Tue | Jun 22, 2021

For the Reckord | Powerful depiction of abuse in Edith Dalton James ‘A Child’s Cry’

Published:Friday | July 5, 2019 | 12:00 AMMichael Reckord/Gleaner Writer
Three members of the chorus chanting a poem showing anger at the abuse of children.
A teacher (played by Jeszon Campbell) comes on to David, her 16-year-old student.

When the Edna Manley College’s School of Drama graduate, Lemar Archer, started teaching, he sensed deep distress among many of his students. In the theatre arts and drama classes he taught at Edith Dalton James High School in St Andrew, he investigated the causes and, shocked at what he discovered, decided to base his first commercial play on his findings.

The play, A Child’s Cry (to Rescue Our Youth), was staged over the last two weekends of June in the school’s small theatre. Acting in it were some 20 of the students who helped Archer to devise the production.

“I listened, learned, experimented, played, laughed and cried in the creation process of this work,” states Archer, who went on to write the script and direct the production.

The play is essentially about the abuse that children, especially students, suffer and Archer assured me that “every single thing” I saw in the play came from his students. He said that in the process of devising the production in drama club sessions, other students who were not members of the club were encouraged to come and share their knowledge and experiences.

“In the process, I could feel healing taking place,” Archer said. As a direct result of that, he was able to end the play on a note of hope.

A Child’s Cry differs from the average straight drama in two fundamental ways. First, it is focused on delivering its message, not on entertaining the audience. Secondly, it has a musical format, with dance, movement and song interspersed with dialogue scenes.


A uniquely Jamaican addition to this format is dub poetry. Whereas in a traditional musical, characters might burst into song, in this production, they launch into dub poems. Yet another Jamaican element is the use of children’s games, like Bull in the Pen and The Farmer in the Dell. Some of the music is sung live, some is recorded.

Always energetic, and often too-loud (in the small space, the characters on stage don’t have to shout), the play begins with a chorus, reminiscent of the plays of Ancient Greece, setting the scene with comments in poetry and chanting. The simple technique of the performers walking around the stage and casually calling for their parents, then, when there’s no response, screaming desperately “Mummy! Daddy! ” is very effective.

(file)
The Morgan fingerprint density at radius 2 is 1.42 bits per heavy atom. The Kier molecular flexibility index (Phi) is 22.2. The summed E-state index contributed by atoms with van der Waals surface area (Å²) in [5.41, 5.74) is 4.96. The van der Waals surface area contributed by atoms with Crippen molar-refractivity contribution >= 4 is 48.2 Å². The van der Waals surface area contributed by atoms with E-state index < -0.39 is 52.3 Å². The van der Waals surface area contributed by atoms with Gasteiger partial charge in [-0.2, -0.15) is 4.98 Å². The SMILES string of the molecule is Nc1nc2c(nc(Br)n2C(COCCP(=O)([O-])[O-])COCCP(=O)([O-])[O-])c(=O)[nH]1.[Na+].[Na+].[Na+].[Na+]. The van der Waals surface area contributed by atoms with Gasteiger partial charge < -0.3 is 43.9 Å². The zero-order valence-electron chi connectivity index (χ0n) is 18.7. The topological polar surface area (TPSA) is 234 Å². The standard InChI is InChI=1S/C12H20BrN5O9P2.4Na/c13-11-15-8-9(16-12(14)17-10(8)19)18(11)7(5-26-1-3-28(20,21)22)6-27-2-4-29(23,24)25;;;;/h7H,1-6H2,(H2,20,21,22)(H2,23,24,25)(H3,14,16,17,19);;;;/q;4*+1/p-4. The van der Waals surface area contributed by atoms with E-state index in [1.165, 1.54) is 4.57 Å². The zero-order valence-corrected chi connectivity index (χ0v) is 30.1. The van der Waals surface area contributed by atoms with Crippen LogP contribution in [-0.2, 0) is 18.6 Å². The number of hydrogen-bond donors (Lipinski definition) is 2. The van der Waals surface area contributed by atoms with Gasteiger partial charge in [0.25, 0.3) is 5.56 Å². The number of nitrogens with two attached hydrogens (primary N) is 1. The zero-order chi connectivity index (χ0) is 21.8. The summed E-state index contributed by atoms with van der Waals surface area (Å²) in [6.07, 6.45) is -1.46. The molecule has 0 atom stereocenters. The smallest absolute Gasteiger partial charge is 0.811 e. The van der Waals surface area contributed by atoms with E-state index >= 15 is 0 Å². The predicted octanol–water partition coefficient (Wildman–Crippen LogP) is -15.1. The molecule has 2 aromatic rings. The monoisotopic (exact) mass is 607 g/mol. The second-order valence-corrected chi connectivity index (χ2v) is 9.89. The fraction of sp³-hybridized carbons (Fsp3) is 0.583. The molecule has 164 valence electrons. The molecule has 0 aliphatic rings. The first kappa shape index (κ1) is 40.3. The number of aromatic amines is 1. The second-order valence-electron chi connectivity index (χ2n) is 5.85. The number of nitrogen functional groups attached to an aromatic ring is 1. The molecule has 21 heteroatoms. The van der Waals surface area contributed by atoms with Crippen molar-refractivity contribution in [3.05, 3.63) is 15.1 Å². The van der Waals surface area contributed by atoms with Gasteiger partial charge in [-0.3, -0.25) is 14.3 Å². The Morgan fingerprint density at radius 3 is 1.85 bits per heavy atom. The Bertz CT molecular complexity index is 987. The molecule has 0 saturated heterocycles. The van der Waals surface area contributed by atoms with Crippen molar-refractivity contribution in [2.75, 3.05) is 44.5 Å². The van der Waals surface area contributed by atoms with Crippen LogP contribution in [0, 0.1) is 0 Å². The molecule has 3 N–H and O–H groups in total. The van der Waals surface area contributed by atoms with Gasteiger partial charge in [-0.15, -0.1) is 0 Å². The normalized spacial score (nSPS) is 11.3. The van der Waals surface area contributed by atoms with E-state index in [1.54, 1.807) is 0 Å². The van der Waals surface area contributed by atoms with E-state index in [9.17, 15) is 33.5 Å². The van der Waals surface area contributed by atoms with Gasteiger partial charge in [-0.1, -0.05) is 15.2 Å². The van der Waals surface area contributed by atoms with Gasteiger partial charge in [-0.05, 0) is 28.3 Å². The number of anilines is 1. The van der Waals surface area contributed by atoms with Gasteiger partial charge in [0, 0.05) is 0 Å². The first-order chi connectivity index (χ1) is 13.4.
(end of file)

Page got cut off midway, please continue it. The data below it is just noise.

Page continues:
Later, we are introduced to two major characters, Sherika (played by Amoy Davis and Kay-Ann Young) and David (played by Brandon McFarlane and Javier Cockburn), both 16-year-old students with problems. Sherika’s father is abroad and she lives with her mother , Marjorie (Rogina Denton) and grandmother Sandy (Shamoy McFarlane).

David lives with his neglectful father (Eric Davis), who believes that David should leave school and go to work. He throws away the CSEC form David gives him to sign, and he won’t give David the money to pay for the eight subjects the boy wants to take.

Sherika’s family members pimp her to an old friend, Michael (Shawonne Shann), in exchange for money, and Michael is continually shown walking on stage from a bedroom, zipping up his pants, then putting money on the table. It is always grabbed up greedily by Sandy, who is totally oblivious of the weeping Sherika who stumbles on, also fixing her dishevelled clothes, as Michael leaves.

For David, his troubles worsen when a clearly caring, and attractive teacher (Jeszon Campbell) entices him to kiss her. They are observed and in no time the entire school knows about it. In an effort to save her job, the teacher blames David before the principal and a member of the School Board. David is expelled and he takes up with a street gang.


Later scenes show Sherika swallowing a bottleful of pills and David accepting a job involving a gun from other gang members. When he goes to a set of thugs to deliver the gun and asks for money first, he is beaten up and shot.

Clearly these stories could have pushed the play into the realm of tragedy, with the main characters dying. However, Archer gives the story a sudden turn-around, and things end well for Sherika and David.

In his writer-director’s notes, he explains why. The effect of child neglect and abuse on our children may cause “depression, behavioural problems, homelessness, self-hard, drug abuse, aggression, violence and even suicide,” he states. But he wants the play to be “a catalyst for change.” Audiences are to “address the issues…and transform lives.”

Interestingly, at the end of the play, the school principal came on stage to congratulate the cast and production team and mentioned a benefit flowing from the production that Archer might not have anticipated. He told the audience, some of them parents, that the performing arts students tended to do better than others academically. The arts apparently “improved their focus,” he said.